The U.S. is not only fighting an insurgency, but also two different belief systems. Perhaps it is possible to defeat an insurgency, but it’s nearly impossible to defeat a belief system and certainly not two. The strength of a believer is just too strong.

Shiites and Sunnis hold their beliefs so tightly that it’s hard to think of a way in which the U.S. can change the fundamentalist ideas of many Muslim citizens, let alone fight an insurgency that is willing to kill for those ideas.

We are not fighting an enemy in Iraq, but rather a mindset. It is a mindset that has been in place for centuries and it not likely to change anytime soon.

Once this is understood, it becomes harder and harder to support the war we are currently submerged in. How can you fight what you don’t understand and expect a happy ending?

You can’t fight two belief systems at the same time and try to gain influence with your own.

People are willing to die for their beliefs. The U.S. does not need to find out just how many.

Home Alone

Britney Spears has Macaulay Culkin Syndrome. In case you weren’t familiar with the condition, let me go over it with you. Break out as a young, cute and fresh face that rips into the hearts of America? Check. Become so popular that people will buy anything you put out? Check. Make a series of bad decisions, each worse than the last which results in complete ridicule? Check.

Sure, When Macaulay started his illustrious and quick “career” in showbiz he was only eight years old while Britney was seventeen. The results were the same. Macaulay tried to push himself back into the spotlight, but inevitably failed each time just as Britney Spears will in the near future.

Macaulay had one clear advantage over Britney, in the fact that while he did marry young, he did not marry Kevin Federline. Oh, and he did not get pregnant twice either.

The fall of Britney Spears’ downfall had been triggered by her brief marriage with longtime friend Jason Alexander. Soon after Kevin Federline swept in to pick up the pieces, and we all know where that went.

Three months before the end of their marriage, she even went on the record to say their marriage was going strong. Spears and Federline would not be getting divorced, as they respected their children as well as the sanctity of marriage. Surely that didn’t ring true when Spears divorced Federline last month.

But can we really blame Federline? Did his redneck ways simply bring out Britney’s? Yes. As showcased on the visual holocaust known as “ Britney and Kevin: Chaotic,” she had “let herself go,” and simply reverted back to her pre-teen idol days. Her cover had been blown and the country unfortunately saw her for what she really was.

But now that she’s free of the parasite, she can go back to be the teen idol that she once was, right? Well according to her publicist she may have to avoid any negative press until her next album release.

Did Ms. Spears listen? Of course not. Partying on weeknights with Paris Hilton while her children are under the care of a hired hand isn’t really the most responsible thing to do. Nothing says you care about your kids as much as paying strangers to look after them and make sure they stay out of danger.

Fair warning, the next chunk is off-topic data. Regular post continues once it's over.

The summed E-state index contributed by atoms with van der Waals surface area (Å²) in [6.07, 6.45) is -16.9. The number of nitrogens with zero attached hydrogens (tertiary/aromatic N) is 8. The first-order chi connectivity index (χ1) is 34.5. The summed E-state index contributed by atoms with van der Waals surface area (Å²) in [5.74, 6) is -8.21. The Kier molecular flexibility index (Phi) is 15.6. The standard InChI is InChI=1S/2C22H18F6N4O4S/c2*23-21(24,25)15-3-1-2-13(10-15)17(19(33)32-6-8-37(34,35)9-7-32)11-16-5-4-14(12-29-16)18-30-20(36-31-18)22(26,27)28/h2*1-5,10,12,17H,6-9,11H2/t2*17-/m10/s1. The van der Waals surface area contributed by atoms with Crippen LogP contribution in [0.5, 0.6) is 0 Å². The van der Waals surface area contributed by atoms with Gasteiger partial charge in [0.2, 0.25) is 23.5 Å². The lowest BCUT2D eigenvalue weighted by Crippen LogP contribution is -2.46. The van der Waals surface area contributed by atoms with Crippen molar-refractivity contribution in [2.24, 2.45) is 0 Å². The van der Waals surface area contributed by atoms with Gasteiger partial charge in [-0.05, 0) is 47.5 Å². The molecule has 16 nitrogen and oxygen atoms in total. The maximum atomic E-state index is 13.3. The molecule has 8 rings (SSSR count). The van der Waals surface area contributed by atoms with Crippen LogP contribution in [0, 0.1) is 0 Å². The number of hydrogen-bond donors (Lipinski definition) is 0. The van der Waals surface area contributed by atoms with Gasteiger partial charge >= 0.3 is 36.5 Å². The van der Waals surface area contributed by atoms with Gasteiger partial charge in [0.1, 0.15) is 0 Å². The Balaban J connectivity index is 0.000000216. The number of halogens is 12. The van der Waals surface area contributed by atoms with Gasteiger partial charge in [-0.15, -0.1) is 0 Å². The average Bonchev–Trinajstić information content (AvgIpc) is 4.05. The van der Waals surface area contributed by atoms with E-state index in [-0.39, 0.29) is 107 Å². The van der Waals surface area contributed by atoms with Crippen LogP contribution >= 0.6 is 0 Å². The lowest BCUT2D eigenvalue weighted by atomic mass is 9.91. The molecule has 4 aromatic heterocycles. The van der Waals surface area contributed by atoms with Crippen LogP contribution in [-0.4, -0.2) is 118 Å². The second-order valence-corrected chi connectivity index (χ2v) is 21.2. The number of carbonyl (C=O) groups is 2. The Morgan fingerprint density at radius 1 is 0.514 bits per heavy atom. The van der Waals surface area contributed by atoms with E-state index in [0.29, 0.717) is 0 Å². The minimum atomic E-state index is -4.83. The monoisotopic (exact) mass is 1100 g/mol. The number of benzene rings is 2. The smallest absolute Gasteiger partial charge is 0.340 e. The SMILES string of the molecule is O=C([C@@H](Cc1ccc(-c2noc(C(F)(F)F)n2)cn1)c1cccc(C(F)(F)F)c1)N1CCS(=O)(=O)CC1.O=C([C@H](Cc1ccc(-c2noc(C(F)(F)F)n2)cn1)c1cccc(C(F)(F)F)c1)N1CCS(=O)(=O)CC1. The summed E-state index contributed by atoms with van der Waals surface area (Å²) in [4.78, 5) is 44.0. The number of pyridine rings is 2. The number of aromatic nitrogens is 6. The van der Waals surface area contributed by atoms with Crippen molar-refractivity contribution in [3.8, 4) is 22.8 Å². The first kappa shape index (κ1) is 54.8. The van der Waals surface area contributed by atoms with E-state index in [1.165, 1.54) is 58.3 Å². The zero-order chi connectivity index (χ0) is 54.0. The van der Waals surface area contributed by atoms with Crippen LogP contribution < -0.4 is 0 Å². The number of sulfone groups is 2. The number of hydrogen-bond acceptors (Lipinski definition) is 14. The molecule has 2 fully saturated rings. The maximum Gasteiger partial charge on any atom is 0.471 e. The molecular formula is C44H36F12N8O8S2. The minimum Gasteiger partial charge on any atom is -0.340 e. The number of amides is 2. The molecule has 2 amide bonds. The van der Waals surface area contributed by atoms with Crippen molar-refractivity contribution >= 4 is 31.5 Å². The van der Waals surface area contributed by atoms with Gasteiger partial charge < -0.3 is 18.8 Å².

Another crime to humanity that Britney Spears has committed revolves around her clothing choices… or lack thereof. On several occasions she has been seen and photographed without any underwear on, displaying her naughty bits to anybody that cares to look. And trust me, nobody cares to look. I guess it would have been more satisfying to see a tattoo with the text “K-Fed wuz here.”

After these public displays, Britney went on to write a blog posting on her website where she raved about Victoria Secret’s new line of underwear. Not even a week after that, another batch of upskirt pictures depicted her panty-less yet again. Classy.

Once all of these subsided there was a small period of time where she looked to be setting things straight. Pictures began appearing where she looked classy, or dare I even say, sexy again. But Macaulay Culkin Syndrome does not let go of its victim. It grabs hold and does not let go. Sure, it may let the victim think that it is getting away, but the condition always prevails.

Britney Spears attended her mother’s birthday party. There is nothing wrong with that sentence right? Oh, and did I mention that she was wearing a bra and panties with a completely see-through lace dress on top? This girl cannot do anything on her own, much less listen to the advice of her public relations advisors. There is no way to class it up more than by wearing next to nothing to your mom’s birthday party.

To add salt to the wound, Ms. Spears was also named the world’s worst dog owner by The New York Dog and The Hollywood Dog. An inability to dress yourself appropriately and behave like you have millions of people watching your every move? Check. Inability to care for an animal that relies upon you for mere survival? Check. It’s funny how similar dogs are to humans at an early age…

In any case, Britney Spears is destined to fall through the holes of the showbiz industry and possibly come out of it through the bowels of the porn industry. Because of her poor decisions she will never reclaim what she once had. In ten years she may have faded completely from the public eye, or be looked at as an embarrassment for females everywhere.

Monday, December 18, 2006

When it comes to eating out, there are just certain things that should be paired together. Just like peanut butter and jelly seem to be made for one another so do certain entrees and the drinks that should accompany them. Steak always goes well with a nice glass of full-bodied wine and beer helps a nice juicy burger go down easy.